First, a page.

Going to Jupiter with Python using Jupyter and poliastro

In [1]:
%matplotlib inline
import numpy as np
import matplotlib.pyplot as plt

import astropy.units as u
from astropy.time import Time
from astropy.coordinates import solar_system_ephemeris

from poliastro.bodies import Sun, Earth, Jupiter
from poliastro.twobody import Orbit
from poliastro.maneuver import Maneuver
from poliastro.iod import izzo
from poliastro.plotting import plot, OrbitPlotter
from poliastro.util import norm

solar_system_ephemeris.set("jpl")
Out[1]:
<ScienceState solar_system_ephemeris: 'jpl'>
In [2]:
## Initial data
# Links and sources: https://github.com/poliastro/poliastro/wiki/EuroPython:-Per-Python-ad-Astra
date_launch = Time("2011-08-05 16:25", scale='utc')
C_3 = 31.1 * u.km**2 / u.s**2
date_flyby = Time("2013-10-09 19:21", scale='utc')
date_arrival = Time("2016-07-05 03:18", scale='utc')
In [3]:
# Initial state of the Earth
ss_e0 = Orbit.from_body_ephem(Earth, date_launch)
r_e0, v_e0 = ss_e0.rv()
In [4]:
r_e0
Out[4]:
$[1.0246553 \times 10^{8},~-1.023135 \times 10^{8},~-44353346] \; \mathrm{km}$
In [5]:
v_e0
Out[5]:
$[1847708.5,~1594323.4,~691089.12] \; \mathrm{\frac{km}{d}}$
In [6]:
# State of the Earth the day of the flyby
ss_efly = Orbit.from_body_ephem(Earth, date_flyby)
r_efly, v_efly = ss_efly.rv()
In [7]:
# Assume that the insertion velocity is tangential to that of the Earth
dv = C_3**.5 * v_e0 / norm(v_e0)
man = Maneuver.impulse(dv)
In [8]:
# Inner Cruise 1
ic1 = ss_e0.apply_maneuver(man)
ic1.rv()
Out[8]:
(<Quantity [  1.02465527e+08, -1.02313505e+08, -4.43533465e+07] km>,
 <Quantity [ 2198705.82621214, 1897186.74383867,  822370.88977492] km / d>)
In [9]:
ic1.period.to(u.year)
Out[9]:
$2.1515474 \; \mathrm{yr}$
In [10]:
op = OrbitPlotter()

op.plot(ss_e0)
op.plot(ic1)
Out[10]:
[<matplotlib.lines.Line2D at 0x22d5f6f7390>,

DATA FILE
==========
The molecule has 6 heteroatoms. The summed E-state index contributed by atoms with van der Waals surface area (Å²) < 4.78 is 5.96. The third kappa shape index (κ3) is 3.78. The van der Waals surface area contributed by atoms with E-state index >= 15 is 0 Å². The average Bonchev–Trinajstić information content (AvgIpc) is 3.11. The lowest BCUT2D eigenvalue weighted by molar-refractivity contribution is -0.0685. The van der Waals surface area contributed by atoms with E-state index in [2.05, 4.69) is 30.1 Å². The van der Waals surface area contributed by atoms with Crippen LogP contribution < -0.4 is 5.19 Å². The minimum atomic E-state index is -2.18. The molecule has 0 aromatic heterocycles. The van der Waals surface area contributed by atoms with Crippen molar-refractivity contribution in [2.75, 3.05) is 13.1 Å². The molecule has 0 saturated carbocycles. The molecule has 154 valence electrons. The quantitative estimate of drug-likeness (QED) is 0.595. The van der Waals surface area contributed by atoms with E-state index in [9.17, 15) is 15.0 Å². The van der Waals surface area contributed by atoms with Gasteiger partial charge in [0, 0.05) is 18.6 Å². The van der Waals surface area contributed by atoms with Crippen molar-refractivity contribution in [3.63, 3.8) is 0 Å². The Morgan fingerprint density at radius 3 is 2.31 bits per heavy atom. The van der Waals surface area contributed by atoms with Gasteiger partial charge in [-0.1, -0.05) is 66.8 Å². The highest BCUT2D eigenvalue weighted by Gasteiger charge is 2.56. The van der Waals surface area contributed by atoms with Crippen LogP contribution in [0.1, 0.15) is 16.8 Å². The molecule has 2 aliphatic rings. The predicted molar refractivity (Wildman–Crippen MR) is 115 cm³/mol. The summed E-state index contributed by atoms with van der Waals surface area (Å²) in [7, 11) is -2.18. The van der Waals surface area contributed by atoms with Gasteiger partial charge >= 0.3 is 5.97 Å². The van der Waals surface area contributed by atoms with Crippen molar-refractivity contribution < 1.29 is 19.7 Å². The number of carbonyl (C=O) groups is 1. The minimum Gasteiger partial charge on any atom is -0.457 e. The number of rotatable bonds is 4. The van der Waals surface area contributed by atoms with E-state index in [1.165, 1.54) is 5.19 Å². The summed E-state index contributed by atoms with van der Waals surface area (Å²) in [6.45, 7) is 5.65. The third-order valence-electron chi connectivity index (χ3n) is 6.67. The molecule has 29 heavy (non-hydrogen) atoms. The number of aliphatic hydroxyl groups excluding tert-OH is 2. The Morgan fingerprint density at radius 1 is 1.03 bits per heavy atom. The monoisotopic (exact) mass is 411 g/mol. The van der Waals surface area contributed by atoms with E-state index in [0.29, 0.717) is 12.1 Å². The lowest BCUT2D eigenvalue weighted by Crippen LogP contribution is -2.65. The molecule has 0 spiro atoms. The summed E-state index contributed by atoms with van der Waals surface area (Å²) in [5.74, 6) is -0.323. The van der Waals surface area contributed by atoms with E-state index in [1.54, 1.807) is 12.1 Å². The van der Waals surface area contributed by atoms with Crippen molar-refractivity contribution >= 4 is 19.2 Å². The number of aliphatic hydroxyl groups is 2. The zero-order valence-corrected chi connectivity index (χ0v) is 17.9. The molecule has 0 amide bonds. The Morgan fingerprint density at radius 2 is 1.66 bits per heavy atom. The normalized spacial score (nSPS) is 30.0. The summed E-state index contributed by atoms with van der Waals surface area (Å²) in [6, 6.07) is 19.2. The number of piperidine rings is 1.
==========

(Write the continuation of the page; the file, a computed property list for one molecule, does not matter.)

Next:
<matplotlib.lines.Line2D at 0x22d5f6f7fd0>]
../_images/examples_Going_to_Jupiter_with_Python_using_Jupyter_and_poliastro_10_1.png
In [11]:
# We propagate until the aphelion
ss_aph = ic1.propagate(ic1.period / 2)
ss_aph.epoch
Out[11]:
<Time object: scale='utc' format='iso' value=2012-09-01 14:38:54.507>
In [12]:
# Let's compute the Lambert solution to do the flyby of the Earth
time_of_flight = date_flyby - ss_aph.epoch
time_of_flight
Out[12]:
<TimeDelta object: scale='tai' format='jd' value=403.19589691198047>
In [13]:
(v_aph, v_fly), = izzo.lambert(Sun.k, ss_aph.r, ss_efly.r, time_of_flight)
In [14]:
# Check the delta-V
norm(v_aph - ss_aph.v)  # Too high!
Out[14]:
$1.079866 \; \mathrm{\frac{km}{s}}$
In [15]:
ss_aph_post = Orbit.from_vectors(Sun, ss_aph.r, v_aph, epoch=ss_aph.epoch)
ss_junofly = Orbit.from_vectors(Sun, r_efly, v_fly, epoch=date_flyby)
In [16]:
op = OrbitPlotter()

op.plot(ss_e0, label="Earth")
op.plot(ic1, label="Inner Cruise 1")
#op.plot(ss_efly)
op.plot(ss_aph_post, label="Back to Earth")
Out[16]:
[<matplotlib.lines.Line2D at 0x22d612d8630>,
 <matplotlib.lines.Line2D at 0x22d612d8c18>]
../_images/examples_Going_to_Jupiter_with_Python_using_Jupyter_and_poliastro_16_1.png
In [17]:
# And now, go to Jupiter!
ss_j = Orbit.from_body_ephem(Jupiter, date_arrival)
r_j, v_j = ss_j.rv()
In [18]:
(v_flypre, v_oip), = izzo.lambert(Sun.k, r_efly, r_j, date_arrival - date_flyby)
In [19]:
ss_oip = Orbit.from_vectors(Sun, r_j, v_oip, epoch=date_flyby)
In [20]:
fig, ax = plt.subplots(figsize=(9, 12))

op = OrbitPlotter(ax)

op.plot(ss_e0, label="Earth")
op.plot(ic1, label="Inner Cruise 1")
#op.plot(ss_efly)
op.plot(ss_aph_post, label="Back to Earth")
op.plot(ss_oip, label="Jupiter Orbit Insertion Phase")
op.plot(ss_j, label="Jupiter")

fig.savefig("jupiter.png")
../_images/examples_Going_to_Jupiter_with_Python_using_Jupyter_and_poliastro_20_0.png